A bridge to the North
The Winnipeg Art Gallery breaks ground on new Inuit Art Centre.
For years, the Winnipeg Art Gallery (WAG) has been considered a world-renowned hub for contemporary Inuit art, with more sculptures and prints than it has ever had room to display.
Now construction is underway for a new Inuit Art Centre (IAC) that will showcase the museum’s incredible collection.
Darlene Coward Wight, curator of Inuit art, has spent years working in the basement of the gallery, surrounded by the thirteen-thousand-piece collection. She is excited to finally share these works with the public and hopes the centre will help to create deeper understanding and appreciation of Inuit art and culture.
“Many of us don’t get to go north, so we feel this will help people understand the culture of the region, through this art,” Wight said. “We’re not just looking at it as a place to show art — we’re looking at it as a place … to have a meeting of cultures.”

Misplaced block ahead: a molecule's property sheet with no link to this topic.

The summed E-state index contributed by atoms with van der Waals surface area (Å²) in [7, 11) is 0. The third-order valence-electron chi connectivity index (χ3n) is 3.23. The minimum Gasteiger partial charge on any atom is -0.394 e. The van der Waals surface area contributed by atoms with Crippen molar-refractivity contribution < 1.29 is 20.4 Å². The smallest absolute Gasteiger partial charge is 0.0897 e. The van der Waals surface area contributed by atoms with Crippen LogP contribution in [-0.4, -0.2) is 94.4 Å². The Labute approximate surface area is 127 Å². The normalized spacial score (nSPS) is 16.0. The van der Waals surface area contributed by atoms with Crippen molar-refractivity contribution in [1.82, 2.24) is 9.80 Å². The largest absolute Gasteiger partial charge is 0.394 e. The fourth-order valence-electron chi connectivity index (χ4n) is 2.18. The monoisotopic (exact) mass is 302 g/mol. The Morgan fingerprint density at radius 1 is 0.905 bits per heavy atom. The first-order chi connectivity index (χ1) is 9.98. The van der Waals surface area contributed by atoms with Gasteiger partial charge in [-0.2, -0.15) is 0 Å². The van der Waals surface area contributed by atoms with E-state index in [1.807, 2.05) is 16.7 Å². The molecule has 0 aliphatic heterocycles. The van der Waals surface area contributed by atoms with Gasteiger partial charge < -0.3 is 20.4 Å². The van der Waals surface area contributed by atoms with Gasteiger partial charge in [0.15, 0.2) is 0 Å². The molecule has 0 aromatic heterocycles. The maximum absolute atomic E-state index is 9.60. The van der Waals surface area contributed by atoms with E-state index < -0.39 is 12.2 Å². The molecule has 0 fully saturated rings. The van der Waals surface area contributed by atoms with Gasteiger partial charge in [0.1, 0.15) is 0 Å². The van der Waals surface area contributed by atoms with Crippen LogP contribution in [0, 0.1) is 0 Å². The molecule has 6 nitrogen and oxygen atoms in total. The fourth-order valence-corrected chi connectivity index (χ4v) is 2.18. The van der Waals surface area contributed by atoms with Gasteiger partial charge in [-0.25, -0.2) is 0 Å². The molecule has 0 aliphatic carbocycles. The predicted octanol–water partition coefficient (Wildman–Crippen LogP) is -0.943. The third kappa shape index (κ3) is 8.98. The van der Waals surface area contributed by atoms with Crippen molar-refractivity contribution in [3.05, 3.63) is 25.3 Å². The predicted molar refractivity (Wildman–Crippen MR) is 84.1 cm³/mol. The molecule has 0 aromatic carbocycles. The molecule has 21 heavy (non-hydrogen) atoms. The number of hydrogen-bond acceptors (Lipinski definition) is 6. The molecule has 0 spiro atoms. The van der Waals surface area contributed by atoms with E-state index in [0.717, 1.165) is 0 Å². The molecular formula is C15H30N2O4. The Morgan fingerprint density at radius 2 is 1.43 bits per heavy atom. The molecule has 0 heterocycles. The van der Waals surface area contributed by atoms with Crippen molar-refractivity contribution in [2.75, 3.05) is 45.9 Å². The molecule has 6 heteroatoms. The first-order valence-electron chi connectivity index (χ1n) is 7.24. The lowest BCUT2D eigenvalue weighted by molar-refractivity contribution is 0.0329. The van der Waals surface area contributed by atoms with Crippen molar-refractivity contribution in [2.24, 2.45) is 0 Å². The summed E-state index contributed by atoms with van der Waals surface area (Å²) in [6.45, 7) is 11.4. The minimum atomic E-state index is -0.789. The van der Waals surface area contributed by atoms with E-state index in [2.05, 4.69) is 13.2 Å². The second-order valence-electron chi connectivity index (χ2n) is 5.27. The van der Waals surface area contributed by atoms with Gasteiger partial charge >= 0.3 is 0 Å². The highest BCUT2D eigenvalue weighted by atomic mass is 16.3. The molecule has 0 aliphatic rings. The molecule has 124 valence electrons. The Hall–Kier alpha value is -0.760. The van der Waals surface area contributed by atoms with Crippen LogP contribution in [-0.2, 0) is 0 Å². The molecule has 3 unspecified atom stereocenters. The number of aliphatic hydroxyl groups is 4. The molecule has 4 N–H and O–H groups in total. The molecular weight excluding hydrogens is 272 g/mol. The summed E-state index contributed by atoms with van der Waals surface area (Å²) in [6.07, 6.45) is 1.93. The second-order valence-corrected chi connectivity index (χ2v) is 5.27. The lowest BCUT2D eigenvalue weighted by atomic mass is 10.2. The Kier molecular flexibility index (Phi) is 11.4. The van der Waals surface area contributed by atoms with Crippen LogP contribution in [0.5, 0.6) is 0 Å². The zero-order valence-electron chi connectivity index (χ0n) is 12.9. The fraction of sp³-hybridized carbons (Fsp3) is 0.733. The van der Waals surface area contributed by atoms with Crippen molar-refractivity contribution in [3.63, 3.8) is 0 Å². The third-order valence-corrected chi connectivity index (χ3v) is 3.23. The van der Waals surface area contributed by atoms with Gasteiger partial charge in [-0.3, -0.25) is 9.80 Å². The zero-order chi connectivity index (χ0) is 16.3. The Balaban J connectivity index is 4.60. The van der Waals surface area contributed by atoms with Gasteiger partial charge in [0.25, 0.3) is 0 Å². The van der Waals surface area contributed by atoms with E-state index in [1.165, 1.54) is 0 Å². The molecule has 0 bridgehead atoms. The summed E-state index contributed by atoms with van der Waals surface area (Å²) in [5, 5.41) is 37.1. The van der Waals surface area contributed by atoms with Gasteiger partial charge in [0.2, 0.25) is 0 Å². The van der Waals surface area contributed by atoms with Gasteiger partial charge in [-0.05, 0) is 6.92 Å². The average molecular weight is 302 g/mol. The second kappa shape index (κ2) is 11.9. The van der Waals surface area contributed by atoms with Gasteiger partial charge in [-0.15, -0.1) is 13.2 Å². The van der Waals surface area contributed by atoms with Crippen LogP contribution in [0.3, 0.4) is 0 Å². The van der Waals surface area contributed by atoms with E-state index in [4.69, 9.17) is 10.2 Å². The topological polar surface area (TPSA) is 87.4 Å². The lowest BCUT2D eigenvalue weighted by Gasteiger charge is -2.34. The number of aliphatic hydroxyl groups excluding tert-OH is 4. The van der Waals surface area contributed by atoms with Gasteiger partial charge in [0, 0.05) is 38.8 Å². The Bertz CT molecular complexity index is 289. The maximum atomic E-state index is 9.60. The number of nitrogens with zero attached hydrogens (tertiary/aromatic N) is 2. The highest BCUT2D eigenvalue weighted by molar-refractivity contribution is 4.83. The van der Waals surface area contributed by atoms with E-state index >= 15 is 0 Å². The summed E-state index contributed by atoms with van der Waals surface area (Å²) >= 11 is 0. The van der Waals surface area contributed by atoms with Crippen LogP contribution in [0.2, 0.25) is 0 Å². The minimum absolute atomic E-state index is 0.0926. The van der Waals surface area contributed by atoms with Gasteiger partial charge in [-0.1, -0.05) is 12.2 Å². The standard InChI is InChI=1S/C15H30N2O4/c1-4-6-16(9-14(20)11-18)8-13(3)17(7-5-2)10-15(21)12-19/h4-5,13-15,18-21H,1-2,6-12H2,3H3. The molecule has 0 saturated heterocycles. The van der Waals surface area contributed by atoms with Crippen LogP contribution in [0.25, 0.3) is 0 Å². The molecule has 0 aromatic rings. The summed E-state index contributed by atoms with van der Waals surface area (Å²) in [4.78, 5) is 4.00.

The new centre will quadruple the amount of space for student learning and strengthen the existing art programming of the gallery. New studios will provide space for art- ists to create art in-house, while teaching others their craft.
The design for the $65-million centre was created by Los Angeles architect Mitchell Maltzan. His original design for the building was quite geometric, said Wight, but Maltzan’s vision began to transform upon visiting the North.
In 2013, Wight led Maltzan and the gallery’s director and CEO, Stephen Borys, into the small Inuit village of Pangnirtung, located on Baffin Island. Wight said Maltzan was struck by the landscape of the northern fjords.
“He just suddenly realized the building had to be more reflective of the North,” she said. “The shape of the icebergs really inspired him.”
The northern influence is evident in the effortless curves and peaks along the building’s facade. The installation of dozens of circular skylights on the building’s roof were inspired by the intensity Arctic light.
The IAC is expected to open in 2019.
Conceptual drawings of the Inuit Art Centre highlight the architect’s use of natural light and open-concept design.